Tag Archives: emotional intelligence



Within the last few weeks, I’ve had three respective clients from very different industries pose a question that I’ll paraphrase…

“What core competency does our business need to be a driving force a decade from now?”

This is an imperative question! The reality is that we are about to cross the tipping point if we’ve not already crossed that divide. What divide? I’m glad you asked. Think about this…

What was important 100 years ago?  A person’s Intelligence Quotient.  An employer would hire someone based on the perception of his or her IQ. Fast-forward 70 years.

What was important 30 years ago? A person’s Emotional Quotient. Thanks in large part to Daniel Goleman’s research; Businesses across the globe began to pay attention and invest training dollars towards employees EQ or Emotional Intelligence. In other words, did Leaders, Managers or Entry-level employees understand their feelings, the emotions of their colleagues and ultimately co-exist in a respectfully productive manner

What will be the imperative question moving forward?

Do ALL of our employees have a high degree of the Collaborative Quotient? Organizations must focus on Collaborative Intelligence or CQ. If your company can master the art of hiring and partnering with collaborative people that work well with others that are not just like themselves, your people will continue to be your truly differentiating factor.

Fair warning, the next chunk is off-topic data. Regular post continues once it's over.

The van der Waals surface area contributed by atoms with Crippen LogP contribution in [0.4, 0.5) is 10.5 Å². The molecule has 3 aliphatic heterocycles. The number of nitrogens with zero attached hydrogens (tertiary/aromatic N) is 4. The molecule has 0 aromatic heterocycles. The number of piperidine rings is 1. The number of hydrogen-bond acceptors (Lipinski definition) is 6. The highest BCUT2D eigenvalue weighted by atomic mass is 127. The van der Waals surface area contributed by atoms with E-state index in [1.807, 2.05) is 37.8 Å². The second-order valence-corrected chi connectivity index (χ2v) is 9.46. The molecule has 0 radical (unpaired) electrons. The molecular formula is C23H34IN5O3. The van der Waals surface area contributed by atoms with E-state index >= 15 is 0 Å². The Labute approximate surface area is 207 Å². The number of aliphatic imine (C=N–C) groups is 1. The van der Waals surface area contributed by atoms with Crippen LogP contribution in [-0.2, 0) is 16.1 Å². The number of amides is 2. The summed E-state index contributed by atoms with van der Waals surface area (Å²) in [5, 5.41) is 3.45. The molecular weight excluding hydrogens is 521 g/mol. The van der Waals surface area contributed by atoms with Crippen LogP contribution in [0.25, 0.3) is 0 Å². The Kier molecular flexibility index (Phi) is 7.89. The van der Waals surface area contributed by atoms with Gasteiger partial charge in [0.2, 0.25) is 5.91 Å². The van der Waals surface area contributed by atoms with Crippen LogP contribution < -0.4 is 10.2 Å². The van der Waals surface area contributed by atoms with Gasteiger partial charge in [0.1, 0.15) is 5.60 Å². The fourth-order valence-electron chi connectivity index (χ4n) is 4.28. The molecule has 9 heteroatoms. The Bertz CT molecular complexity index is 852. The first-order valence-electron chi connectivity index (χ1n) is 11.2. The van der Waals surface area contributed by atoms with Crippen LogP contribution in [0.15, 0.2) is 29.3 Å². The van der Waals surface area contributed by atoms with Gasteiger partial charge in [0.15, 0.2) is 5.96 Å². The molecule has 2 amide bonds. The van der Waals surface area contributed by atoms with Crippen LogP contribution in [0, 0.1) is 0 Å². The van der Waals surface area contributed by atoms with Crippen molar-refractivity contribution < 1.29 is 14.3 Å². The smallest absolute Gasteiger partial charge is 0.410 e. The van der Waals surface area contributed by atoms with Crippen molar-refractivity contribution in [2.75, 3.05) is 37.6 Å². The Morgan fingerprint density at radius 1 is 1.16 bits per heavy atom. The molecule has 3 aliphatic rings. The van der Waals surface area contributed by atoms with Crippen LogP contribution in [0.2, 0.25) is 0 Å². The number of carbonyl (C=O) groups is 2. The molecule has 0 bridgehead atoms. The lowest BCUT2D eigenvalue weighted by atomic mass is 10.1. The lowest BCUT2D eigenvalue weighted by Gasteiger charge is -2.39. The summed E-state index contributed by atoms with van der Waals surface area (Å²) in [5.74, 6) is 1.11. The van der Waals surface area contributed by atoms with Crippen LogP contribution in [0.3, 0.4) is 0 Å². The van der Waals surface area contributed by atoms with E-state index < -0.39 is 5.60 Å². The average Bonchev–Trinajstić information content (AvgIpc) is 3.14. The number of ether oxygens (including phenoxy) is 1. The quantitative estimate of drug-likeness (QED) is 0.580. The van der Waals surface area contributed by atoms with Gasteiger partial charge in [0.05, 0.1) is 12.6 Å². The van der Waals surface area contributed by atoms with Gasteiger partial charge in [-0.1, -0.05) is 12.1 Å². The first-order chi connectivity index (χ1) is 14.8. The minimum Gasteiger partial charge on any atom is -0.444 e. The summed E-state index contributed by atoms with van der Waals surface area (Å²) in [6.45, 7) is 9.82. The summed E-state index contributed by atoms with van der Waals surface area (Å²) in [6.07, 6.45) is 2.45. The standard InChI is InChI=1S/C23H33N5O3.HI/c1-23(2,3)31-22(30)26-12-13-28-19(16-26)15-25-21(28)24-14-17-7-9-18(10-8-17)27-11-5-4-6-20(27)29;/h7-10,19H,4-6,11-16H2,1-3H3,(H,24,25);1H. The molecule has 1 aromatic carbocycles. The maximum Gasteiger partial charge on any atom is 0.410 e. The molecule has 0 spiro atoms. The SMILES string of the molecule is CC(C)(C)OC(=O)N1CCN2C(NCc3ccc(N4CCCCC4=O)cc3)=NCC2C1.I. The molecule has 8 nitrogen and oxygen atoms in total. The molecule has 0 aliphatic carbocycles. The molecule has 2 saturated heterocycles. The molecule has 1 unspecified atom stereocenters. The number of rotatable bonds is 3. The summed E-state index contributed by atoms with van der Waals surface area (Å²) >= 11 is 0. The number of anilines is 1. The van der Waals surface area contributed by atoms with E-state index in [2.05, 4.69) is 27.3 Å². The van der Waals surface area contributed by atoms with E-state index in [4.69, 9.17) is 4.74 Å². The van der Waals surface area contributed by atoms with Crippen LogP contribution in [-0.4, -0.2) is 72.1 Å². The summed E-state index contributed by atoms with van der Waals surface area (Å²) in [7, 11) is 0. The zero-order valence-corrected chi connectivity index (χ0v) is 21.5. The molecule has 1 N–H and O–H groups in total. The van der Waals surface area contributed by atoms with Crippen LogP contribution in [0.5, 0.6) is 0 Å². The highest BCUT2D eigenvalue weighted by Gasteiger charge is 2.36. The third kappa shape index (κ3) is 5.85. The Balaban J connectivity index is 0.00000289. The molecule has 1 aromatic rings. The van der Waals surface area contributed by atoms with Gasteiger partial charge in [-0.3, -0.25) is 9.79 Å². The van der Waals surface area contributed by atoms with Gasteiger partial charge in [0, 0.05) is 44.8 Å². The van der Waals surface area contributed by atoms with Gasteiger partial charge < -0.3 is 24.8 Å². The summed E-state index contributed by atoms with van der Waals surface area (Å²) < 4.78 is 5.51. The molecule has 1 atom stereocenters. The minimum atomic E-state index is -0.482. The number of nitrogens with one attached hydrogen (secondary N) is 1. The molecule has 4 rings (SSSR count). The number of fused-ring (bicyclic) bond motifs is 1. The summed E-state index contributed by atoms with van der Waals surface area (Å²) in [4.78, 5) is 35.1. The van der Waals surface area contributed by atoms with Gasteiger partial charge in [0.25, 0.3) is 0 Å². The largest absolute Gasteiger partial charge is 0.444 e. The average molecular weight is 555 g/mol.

We aren’t recommending your organization overlook IQ or EQ; however, you must emphasize employee CQ, namely Collaborative Intelligence.

Help me understand why this is so important? Three primary factors to consider:

  1. Information is ubiquitous. You can learn just about anything on YouTube, Lynda.com, Khan Academy, and the list goes on. Not to mention, most of this information is available for free and applies to business.
  2. You can outsource nearly everything. If you wanted to, you could outsource just about all of your responsibilities. Now, that does not mean it is a good idea! Nonetheless, it is possible and increasingly so.
  3. Business will be the essence of competition. Companies who do not optimize will be hard pressed to stay relevant. In the words of P.W. Botha, “Adapt or die”!

Do you know that you’re in need of help with the art of organizational Collaborative Intelligence?

In the next blog, we will share how Shandel Group engages and equips organizations to implement the necessary tools and practices to master Collaborative Intelligence. If you practice these skills and abilities you will be around to pass the test of time and scale during the globalization of business.

If you want to get started learning more about Collaborative Intelligence, check out this book.

Looking forward –

Alan Andersen


Three Leadership Traits That Never Go Out of Style